UPDATE 1-US Interior Dept report says Shell needs integrated Arctic plan
* Interior Secretary Salazar says Shell "screwed up" in 2012
* Interior report says Shell did not fully plan
* Shell will need third party audit of management systems
WASHINGTON, March 14 (Reuters) - The U.S. Interior Department said Royal Dutch Shell must submit an in-depth plan before the company is allowed to drill in the Arctic again, as the government slammed what it termed the company's inadequate preparation for its troubled 2012 drilling season.
Shell has already said it is "pausing" plans to drill in the Arctic again this year after facing numerous setbacks in 2012, when the company undertook preliminary drilling activities.
"Shell screwed up in 2012 and we're not going to let them screw up ... after their pause is removed," Interior Secretary Ken Salazar said on a press call.
Salazar requested a 60-day day review of Shell's drilling activities after the grounding of one of its rigs off the coast of Alaska in late December.
The Coast Guard is currently investigating the rig accident.
While Shell was able to safely drill portions of two wells in the Arctic, the Interior Department's report released on Thursday said the company was not "fully prepared in terms of fabricating and testing certain critical systems and establishing the scope of its operational plans."
Shell has spent $4.5 billion so far in its effort to explore for oil and gas in the Arctic, but has yet to fully complete a well.
The company was able to begin drilling in 2012, but was not able to drill in areas containing oil because it was not able to get its oil spill containment system certified by the government in time.
Interior's report found that Shell's problems with its containment system were the result of "shortcomings" in the company's oversight of key contractors.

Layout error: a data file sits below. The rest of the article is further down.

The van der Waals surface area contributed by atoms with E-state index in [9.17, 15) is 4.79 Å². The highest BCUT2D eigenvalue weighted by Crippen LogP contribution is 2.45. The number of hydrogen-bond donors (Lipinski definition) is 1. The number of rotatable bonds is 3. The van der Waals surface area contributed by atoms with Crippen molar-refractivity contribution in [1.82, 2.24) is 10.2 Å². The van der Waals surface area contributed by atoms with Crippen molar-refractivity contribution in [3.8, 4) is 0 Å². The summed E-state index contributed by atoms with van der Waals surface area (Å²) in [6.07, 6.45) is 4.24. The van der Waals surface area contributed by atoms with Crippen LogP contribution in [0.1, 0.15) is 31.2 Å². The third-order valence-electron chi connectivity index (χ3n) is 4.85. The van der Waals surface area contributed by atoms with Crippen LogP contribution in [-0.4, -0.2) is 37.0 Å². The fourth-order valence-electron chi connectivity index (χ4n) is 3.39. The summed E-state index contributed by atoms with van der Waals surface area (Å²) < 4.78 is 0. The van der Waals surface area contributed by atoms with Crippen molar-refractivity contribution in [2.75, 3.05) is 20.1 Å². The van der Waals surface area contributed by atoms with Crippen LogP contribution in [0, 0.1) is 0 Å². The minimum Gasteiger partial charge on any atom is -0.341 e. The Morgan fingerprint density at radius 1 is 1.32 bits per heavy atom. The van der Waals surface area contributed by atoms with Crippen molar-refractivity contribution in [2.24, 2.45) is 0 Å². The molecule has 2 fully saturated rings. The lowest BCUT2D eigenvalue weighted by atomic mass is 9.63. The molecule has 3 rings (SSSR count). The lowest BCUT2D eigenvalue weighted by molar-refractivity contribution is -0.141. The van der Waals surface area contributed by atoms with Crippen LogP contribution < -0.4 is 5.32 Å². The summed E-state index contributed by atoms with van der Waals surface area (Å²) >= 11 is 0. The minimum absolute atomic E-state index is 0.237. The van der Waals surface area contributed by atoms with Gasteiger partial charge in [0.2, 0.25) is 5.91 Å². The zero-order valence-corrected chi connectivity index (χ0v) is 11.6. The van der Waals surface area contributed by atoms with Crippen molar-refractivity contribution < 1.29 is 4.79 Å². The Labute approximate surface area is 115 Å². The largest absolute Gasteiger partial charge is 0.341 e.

In addition to submitting a plan outlining all the aspects of Shell's expected operations in the Arctic, the company must also commission a third-party audit of all of its management systems.
Shell said it remains committed to drilling off Alaska again.
"We will use this time to apply lessons learned from this review, the ongoing Coast Guard investigation and our own assessment of opportunities to further improve Shell's exploration program offshore Alaska," the company said in a statement.
Critics of Shell's drilling program said the report confirmed their suspicions that the company was not ready to begin exploration in the fragile and harsh Arctic environment.
"Until Shell demonstrates beyond a shadow of a doubt that they have the capability to drill in the Arctic safely, their drilling plans should remain on ice," said Congressman Edward Markey of Massachusetts, the top Democrat on the House natural resources committee.
Green groups, who have long argued that drilling in the Arctic threatens the environment, said Interior's review did not go far enough.
"After all the reports that were submitted to Interior, this additional report does not give the public confidence that key concerns with these extraordinarily complex drilling and marine transport operations will be addressed," said Lois Epstein, Anchorage-based Arctic program director for The Wilderness Society.
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